Next Benedict XVI spoke about St. Adalbert and St. Agnes of Bohemia who spread the Gospel “motivated by the conviction that Christians should not cower in fear of the world but rather confidently share the treasury of truths entrusted to them. Likewise Christians today, opening themselves to present realities and affirming all that is good in society, must have the courage to invite men and women to the radical conversion that ensues upon an encounter with Christ and ushers in a new life of grace.” And the pope continued: “From this perspective, we understand more clearly why Christians are obliged to join others in reminding Europe of her roots. It is not because these roots have long since withered. On the contrary! It is because they continue – in subtle but nonetheless fruitful ways – to supply the continent with the spiritual and moral sustenance that allows her to enter into meaningful dialogue with people from other cultures and religions. Precisely because the Gospel is not an ideology, it does not presume to lock evolving socio-political realities into rigid schemas.”
After the address, Benedict XVI went to the Castle of Prague to meet with members of the academic community.

At the Prague Castle

Upon his arrival, the pope was escorted up to the center of a prestigious medieval hall by all the rectors of Czech universities robed in their red gowns. Before his address, which was often applauded, a university choir performed several pieces of music. President Vaclav Klaus was seated in the first rank in the large vaulted hall.
Next, Benedict XVI explained to the Czech university world how education “finds meaning in its accountability to the authority of truth.” To those who “argue that the questions raised by religion, faith and ethics have no place within the purview of collective reason,” the pope retorted that: “man’s thirst for knowledge prompts every generation to broaden the concept of reason and to drink at the wellsprings of faith.”
“The proper autonomy of a university, or indeed any educational institution, finds meaning in its accountability to the authority of truth,” attested the sovereign pontiff during his address to the rectors of the Czech universities, and representatives of professors and students. That autonomy can be thwarted: “by the reductive ideology of materialism, the repression of religion and the suppression of the human spirit,” as well as by the “pressures of ideological interest groups and the lure of short-term utilitarian or pragmatic goals.” If European “culture builds itself only on fashionable arguments” or if “it detaches itself from its life-giving roots,” the pope warned, “our societies will not become more reasonable or tolerant or adaptable but rather more brittle and less inclusive, and they will increasingly struggle to recognize what is true, noble and good.”
In this context and confronted with the “fragmentation of knowledge” (…) “and the temptation to detach reason from the pursuit of truth,” Benedict XVI expressed his wish that: “The idea of an integrated education, based on the unity of knowledge grounded in truth, be regained.” (…) “Not only do the proponents of this positivistic exclusion of the divine from the universality of reason negate what is one of the most profound convictions of religious believers, they also thwart the very dialogue of cultures which they themselves propose,” the pope warned.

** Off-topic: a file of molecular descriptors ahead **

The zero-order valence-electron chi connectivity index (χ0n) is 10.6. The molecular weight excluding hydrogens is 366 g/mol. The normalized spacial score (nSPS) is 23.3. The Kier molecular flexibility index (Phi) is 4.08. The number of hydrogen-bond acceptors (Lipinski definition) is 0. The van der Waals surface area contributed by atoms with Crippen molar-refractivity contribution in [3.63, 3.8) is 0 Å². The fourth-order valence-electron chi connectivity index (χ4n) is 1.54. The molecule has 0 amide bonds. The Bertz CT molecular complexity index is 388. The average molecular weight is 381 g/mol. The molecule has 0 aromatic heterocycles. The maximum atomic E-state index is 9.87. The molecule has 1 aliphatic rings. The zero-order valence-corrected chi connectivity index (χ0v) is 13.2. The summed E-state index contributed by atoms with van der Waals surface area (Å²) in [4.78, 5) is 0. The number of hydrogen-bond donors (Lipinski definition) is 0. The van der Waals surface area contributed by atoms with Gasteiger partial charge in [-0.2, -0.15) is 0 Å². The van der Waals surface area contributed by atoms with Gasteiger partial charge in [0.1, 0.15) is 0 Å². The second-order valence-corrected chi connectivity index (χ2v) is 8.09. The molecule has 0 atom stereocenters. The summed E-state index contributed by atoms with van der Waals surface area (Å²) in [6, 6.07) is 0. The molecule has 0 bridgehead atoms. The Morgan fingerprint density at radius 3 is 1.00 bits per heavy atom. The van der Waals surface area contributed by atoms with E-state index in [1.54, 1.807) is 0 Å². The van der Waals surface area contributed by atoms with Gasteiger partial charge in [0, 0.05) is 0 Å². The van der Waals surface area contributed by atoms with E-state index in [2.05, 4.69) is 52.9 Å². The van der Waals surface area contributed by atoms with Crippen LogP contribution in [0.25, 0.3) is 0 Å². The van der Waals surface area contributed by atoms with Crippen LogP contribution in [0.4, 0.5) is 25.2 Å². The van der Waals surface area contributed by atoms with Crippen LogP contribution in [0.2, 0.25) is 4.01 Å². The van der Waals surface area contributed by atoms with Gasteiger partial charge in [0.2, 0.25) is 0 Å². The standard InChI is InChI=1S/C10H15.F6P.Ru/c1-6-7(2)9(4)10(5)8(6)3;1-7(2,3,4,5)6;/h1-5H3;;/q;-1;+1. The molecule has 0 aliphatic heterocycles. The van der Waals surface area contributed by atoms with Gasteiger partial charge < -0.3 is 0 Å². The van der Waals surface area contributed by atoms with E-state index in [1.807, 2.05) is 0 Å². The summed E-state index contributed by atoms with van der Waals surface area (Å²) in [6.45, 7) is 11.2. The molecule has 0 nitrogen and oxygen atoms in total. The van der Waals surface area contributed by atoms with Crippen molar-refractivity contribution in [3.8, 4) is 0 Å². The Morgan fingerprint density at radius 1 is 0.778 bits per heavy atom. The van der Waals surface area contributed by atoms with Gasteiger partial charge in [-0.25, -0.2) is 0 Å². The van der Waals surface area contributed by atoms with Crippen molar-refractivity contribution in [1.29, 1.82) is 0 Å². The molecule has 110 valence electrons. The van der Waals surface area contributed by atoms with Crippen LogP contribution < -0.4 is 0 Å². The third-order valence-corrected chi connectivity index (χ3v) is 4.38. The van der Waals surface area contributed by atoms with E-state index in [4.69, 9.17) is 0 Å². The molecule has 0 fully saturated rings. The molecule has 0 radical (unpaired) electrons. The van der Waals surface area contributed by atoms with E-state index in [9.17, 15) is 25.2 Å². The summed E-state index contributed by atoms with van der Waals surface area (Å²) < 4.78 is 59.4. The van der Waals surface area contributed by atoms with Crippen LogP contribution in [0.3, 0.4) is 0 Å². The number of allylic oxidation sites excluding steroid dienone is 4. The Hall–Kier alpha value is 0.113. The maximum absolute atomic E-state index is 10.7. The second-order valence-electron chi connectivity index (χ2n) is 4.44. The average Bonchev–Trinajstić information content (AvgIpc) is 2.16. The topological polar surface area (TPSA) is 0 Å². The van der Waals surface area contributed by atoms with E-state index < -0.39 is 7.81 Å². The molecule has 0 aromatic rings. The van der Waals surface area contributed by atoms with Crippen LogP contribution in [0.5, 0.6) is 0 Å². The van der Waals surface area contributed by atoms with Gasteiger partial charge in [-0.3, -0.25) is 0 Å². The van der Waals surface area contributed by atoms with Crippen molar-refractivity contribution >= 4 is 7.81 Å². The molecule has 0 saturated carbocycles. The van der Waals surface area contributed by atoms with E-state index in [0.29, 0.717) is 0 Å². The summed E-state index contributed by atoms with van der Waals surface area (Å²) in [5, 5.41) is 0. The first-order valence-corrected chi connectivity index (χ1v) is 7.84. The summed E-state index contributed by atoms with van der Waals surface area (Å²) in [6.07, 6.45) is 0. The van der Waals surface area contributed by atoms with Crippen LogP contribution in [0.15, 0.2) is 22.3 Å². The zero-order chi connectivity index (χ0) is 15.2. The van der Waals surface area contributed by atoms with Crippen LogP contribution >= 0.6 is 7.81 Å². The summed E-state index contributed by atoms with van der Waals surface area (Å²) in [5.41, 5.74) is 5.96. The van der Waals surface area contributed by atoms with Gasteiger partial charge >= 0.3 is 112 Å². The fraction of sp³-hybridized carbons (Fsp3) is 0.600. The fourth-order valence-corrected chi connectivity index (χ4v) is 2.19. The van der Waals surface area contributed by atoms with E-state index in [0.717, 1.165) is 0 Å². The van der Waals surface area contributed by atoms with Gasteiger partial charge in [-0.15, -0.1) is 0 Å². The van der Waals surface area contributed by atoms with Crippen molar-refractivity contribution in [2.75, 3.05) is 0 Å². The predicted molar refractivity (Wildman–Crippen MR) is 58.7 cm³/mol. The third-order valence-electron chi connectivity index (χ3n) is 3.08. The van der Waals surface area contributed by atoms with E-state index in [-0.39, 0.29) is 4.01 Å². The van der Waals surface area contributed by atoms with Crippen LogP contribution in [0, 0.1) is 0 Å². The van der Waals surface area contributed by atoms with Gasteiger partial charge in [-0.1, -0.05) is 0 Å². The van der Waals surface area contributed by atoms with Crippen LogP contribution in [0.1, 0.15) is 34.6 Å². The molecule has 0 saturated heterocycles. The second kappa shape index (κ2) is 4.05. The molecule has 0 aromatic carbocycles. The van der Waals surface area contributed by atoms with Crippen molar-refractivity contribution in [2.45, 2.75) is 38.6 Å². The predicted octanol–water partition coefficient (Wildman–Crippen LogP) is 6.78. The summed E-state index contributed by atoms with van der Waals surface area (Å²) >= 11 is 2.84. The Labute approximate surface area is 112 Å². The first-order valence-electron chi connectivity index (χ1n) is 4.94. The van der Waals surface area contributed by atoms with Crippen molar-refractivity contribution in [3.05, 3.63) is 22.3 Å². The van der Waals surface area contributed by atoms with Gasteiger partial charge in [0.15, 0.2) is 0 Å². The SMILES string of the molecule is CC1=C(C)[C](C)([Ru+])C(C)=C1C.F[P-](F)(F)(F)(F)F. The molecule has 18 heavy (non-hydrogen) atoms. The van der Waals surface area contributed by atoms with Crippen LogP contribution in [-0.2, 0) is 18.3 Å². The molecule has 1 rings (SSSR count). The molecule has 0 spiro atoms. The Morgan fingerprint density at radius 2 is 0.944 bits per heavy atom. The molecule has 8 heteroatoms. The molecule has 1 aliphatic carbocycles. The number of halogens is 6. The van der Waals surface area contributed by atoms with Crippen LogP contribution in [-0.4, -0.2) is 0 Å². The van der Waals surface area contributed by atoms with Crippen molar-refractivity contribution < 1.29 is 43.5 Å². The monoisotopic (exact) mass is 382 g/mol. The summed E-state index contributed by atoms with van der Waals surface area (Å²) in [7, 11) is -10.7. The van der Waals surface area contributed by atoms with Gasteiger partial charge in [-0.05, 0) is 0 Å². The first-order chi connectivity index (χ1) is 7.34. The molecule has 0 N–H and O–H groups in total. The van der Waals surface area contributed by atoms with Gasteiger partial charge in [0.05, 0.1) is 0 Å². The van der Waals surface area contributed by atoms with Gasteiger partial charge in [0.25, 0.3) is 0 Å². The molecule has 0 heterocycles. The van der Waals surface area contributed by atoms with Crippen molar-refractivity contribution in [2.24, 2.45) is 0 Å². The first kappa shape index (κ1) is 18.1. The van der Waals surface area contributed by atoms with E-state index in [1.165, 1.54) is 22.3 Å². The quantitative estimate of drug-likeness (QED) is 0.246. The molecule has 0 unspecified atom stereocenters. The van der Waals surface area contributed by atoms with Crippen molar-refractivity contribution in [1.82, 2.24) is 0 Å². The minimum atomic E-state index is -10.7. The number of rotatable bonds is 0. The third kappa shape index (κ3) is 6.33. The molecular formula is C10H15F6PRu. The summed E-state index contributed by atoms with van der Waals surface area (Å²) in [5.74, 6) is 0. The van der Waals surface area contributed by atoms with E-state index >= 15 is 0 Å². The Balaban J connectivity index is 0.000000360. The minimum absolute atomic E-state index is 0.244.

At the end of the meeting, Benedict XVI signed the golden book of the University of Prague with the words of Christ’s promise: “ Veritas liberabit vos”, the truth shall make you free, taken from the Gospel of St John (8; 32).

Monday, September 28

Some thirty kilometers to the North-East of Prague, the pope celebrated Mass in the open before some 40,000 people, among them many young on the feast day of the country patron saint, St. Wenceslaus, who died in 935).
Before the Czech faithful, and in the vicinity of the tomb of St. Wenceslaus, Benedict XVI presented the Prince of Bohemia as “a model of holiness for all people, especially the leaders of communities and peoples.”
During his homily, he asked whether holiness was still relevant today, but also asked “how long does earthly success last, and what value it has.”
Benedict XVI next remarked that: “The last century – as this land of yours can bear witness – saw the fall of a number of powerful figures who had apparently risen to almost unattainable heights. Suddenly they found themselves stripped of their power. Those who denied and continue to deny God, and in consequence have no respect for man, appear to have a comfortable life and to be materially successful. Yet one need only scratch the surface to realize how sad and unfulfilled these people are.”

At the end of the Mass, some Czech young people came to present gifts to the Pope, among them a book with photos of their main national meeting, and also “of the activities of religious orders, movements and communities which devote themselves to the young,” explained a 27-year old German teacher who was also introduced to the Pope. They also gave 16,000€ to Benedict XVI to show their “solidarity with the young in Africa” and support the charitable projects of the pope, especially on the black continent.

Review of the Apostolic Visit During the Audience on September 30

During the general audience following his return, Benedict XVI reviewed his pastoral visit in the Czech Republic. He gave thanks to God having been able to accomplish this “mission to the very heart of Europe”. It was, he explained, “a real pilgrimage, (…) “because for more than a millennium Bohemia and Moravia have been lands of faith and holiness; and a mission, because Europe needs to rediscover in God and in his love its firm foundation of hope.”